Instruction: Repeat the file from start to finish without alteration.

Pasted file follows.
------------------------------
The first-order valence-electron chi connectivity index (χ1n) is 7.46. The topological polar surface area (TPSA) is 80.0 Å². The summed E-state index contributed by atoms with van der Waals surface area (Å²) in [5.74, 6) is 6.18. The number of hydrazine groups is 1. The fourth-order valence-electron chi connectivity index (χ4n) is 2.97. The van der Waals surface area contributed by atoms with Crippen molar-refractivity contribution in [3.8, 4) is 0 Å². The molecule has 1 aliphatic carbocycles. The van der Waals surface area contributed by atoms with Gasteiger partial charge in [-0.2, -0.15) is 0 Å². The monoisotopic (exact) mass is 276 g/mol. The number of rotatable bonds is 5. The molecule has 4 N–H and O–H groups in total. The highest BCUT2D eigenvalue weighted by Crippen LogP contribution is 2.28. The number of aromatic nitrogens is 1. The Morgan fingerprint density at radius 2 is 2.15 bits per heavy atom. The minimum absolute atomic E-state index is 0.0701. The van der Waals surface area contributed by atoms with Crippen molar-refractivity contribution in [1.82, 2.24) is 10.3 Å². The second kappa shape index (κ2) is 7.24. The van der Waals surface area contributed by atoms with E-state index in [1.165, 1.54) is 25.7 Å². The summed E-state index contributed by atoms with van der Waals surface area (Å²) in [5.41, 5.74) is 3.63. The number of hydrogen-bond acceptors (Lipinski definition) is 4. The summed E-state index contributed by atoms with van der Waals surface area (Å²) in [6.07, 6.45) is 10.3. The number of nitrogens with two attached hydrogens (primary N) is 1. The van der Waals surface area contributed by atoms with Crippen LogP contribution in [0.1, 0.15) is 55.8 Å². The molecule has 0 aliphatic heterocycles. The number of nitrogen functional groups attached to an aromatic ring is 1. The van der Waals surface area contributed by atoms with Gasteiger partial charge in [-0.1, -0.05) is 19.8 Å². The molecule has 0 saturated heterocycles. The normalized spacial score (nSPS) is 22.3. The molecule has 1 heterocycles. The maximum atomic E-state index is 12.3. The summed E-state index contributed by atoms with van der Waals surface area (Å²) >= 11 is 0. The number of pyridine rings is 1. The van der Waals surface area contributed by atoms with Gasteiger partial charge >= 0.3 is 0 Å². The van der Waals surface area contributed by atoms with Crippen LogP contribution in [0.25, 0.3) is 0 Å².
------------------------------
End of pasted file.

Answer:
The first-order valence-electron chi connectivity index (χ1n) is 7.46. The topological polar surface area (TPSA) is 80.0 Å². The summed E-state index contributed by atoms with van der Waals surface area (Å²) in [5.74, 6) is 6.18. The number of hydrazine groups is 1. The fourth-order valence-electron chi connectivity index (χ4n) is 2.97. The van der Waals surface area contributed by atoms with Crippen molar-refractivity contribution in [3.8, 4) is 0 Å². The molecule has 1 aliphatic carbocycles. The van der Waals surface area contributed by atoms with Gasteiger partial charge in [-0.2, -0.15) is 0 Å². The monoisotopic (exact) mass is 276 g/mol. The number of rotatable bonds is 5. The molecule has 4 N–H and O–H groups in total. The highest BCUT2D eigenvalue weighted by Crippen LogP contribution is 2.28. The number of aromatic nitrogens is 1. The Morgan fingerprint density at radius 2 is 2.15 bits per heavy atom. The minimum absolute atomic E-state index is 0.0701. The van der Waals surface area contributed by atoms with Crippen molar-refractivity contribution in [1.82, 2.24) is 10.3 Å². The second kappa shape index (κ2) is 7.24. The van der Waals surface area contributed by atoms with E-state index in [1.165, 1.54) is 25.7 Å². The summed E-state index contributed by atoms with van der Waals surface area (Å²) in [5.41, 5.74) is 3.63. The number of hydrogen-bond acceptors (Lipinski definition) is 4. The summed E-state index contributed by atoms with van der Waals surface area (Å²) in [6.07, 6.45) is 10.3. The number of nitrogens with two attached hydrogens (primary N) is 1. The van der Waals surface area contributed by atoms with Crippen LogP contribution in [0.1, 0.15) is 55.8 Å². The molecule has 0 aliphatic heterocycles. The number of nitrogen functional groups attached to an aromatic ring is 1. The van der Waals surface area contributed by atoms with Gasteiger partial charge in [-0.1, -0.05) is 19.8 Å². The molecule has 0 saturated heterocycles. The normalized spacial score (nSPS) is 22.3. The molecule has 1 heterocycles. The maximum atomic E-state index is 12.3. The summed E-state index contributed by atoms with van der Waals surface area (Å²) >= 11 is 0. The number of pyridine rings is 1. The van der Waals surface area contributed by atoms with Gasteiger partial charge >= 0.3 is 0 Å². The van der Waals surface area contributed by atoms with Crippen LogP contribution in [0.25, 0.3) is 0 Å².